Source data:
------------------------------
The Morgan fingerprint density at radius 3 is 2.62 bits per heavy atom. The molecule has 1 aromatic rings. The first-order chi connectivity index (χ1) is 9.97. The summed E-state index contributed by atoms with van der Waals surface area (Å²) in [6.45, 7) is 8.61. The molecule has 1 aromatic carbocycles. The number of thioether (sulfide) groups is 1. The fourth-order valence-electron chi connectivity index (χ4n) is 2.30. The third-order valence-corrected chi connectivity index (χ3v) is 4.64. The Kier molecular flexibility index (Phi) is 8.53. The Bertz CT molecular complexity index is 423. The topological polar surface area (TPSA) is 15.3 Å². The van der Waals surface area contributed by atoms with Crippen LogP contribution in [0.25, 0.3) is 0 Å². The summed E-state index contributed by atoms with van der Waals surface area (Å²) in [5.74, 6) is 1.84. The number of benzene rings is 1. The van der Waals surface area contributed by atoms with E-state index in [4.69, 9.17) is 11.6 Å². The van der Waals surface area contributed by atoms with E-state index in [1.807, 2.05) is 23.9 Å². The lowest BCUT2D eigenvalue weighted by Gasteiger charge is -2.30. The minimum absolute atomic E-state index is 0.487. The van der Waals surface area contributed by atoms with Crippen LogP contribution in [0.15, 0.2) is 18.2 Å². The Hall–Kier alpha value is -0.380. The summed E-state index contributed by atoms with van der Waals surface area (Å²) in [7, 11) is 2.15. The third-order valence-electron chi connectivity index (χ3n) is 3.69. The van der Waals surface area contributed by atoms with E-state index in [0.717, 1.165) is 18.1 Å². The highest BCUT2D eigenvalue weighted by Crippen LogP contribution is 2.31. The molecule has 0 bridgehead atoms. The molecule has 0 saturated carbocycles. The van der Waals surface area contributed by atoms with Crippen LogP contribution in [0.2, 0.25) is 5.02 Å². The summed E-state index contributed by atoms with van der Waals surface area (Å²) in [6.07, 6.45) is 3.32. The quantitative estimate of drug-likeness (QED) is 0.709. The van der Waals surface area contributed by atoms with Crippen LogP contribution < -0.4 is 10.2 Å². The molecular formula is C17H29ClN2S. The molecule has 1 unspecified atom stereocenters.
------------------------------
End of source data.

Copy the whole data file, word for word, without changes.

The Morgan fingerprint density at radius 3 is 2.62 bits per heavy atom. The molecule has 1 aromatic rings. The first-order chi connectivity index (χ1) is 9.97. The summed E-state index contributed by atoms with van der Waals surface area (Å²) in [6.45, 7) is 8.61. The molecule has 1 aromatic carbocycles. The number of thioether (sulfide) groups is 1. The fourth-order valence-electron chi connectivity index (χ4n) is 2.30. The third-order valence-corrected chi connectivity index (χ3v) is 4.64. The Kier molecular flexibility index (Phi) is 8.53. The Bertz CT molecular complexity index is 423. The topological polar surface area (TPSA) is 15.3 Å². The van der Waals surface area contributed by atoms with Crippen LogP contribution in [0.25, 0.3) is 0 Å². The summed E-state index contributed by atoms with van der Waals surface area (Å²) in [5.74, 6) is 1.84. The number of benzene rings is 1. The van der Waals surface area contributed by atoms with E-state index in [4.69, 9.17) is 11.6 Å². The van der Waals surface area contributed by atoms with E-state index in [1.807, 2.05) is 23.9 Å². The lowest BCUT2D eigenvalue weighted by Gasteiger charge is -2.30. The minimum absolute atomic E-state index is 0.487. The van der Waals surface area contributed by atoms with Crippen LogP contribution in [0.15, 0.2) is 18.2 Å². The Hall–Kier alpha value is -0.380. The summed E-state index contributed by atoms with van der Waals surface area (Å²) in [7, 11) is 2.15. The third-order valence-electron chi connectivity index (χ3n) is 3.69. The van der Waals surface area contributed by atoms with E-state index in [0.717, 1.165) is 18.1 Å². The highest BCUT2D eigenvalue weighted by Crippen LogP contribution is 2.31. The molecule has 0 bridgehead atoms. The molecule has 0 saturated carbocycles. The van der Waals surface area contributed by atoms with Crippen LogP contribution in [0.2, 0.25) is 5.02 Å². The summed E-state index contributed by atoms with van der Waals surface area (Å²) in [6.07, 6.45) is 3.32. The quantitative estimate of drug-likeness (QED) is 0.709. The van der Waals surface area contributed by atoms with Crippen LogP contribution < -0.4 is 10.2 Å². The molecular formula is C17H29ClN2S. The molecule has 1 unspecified atom stereocenters.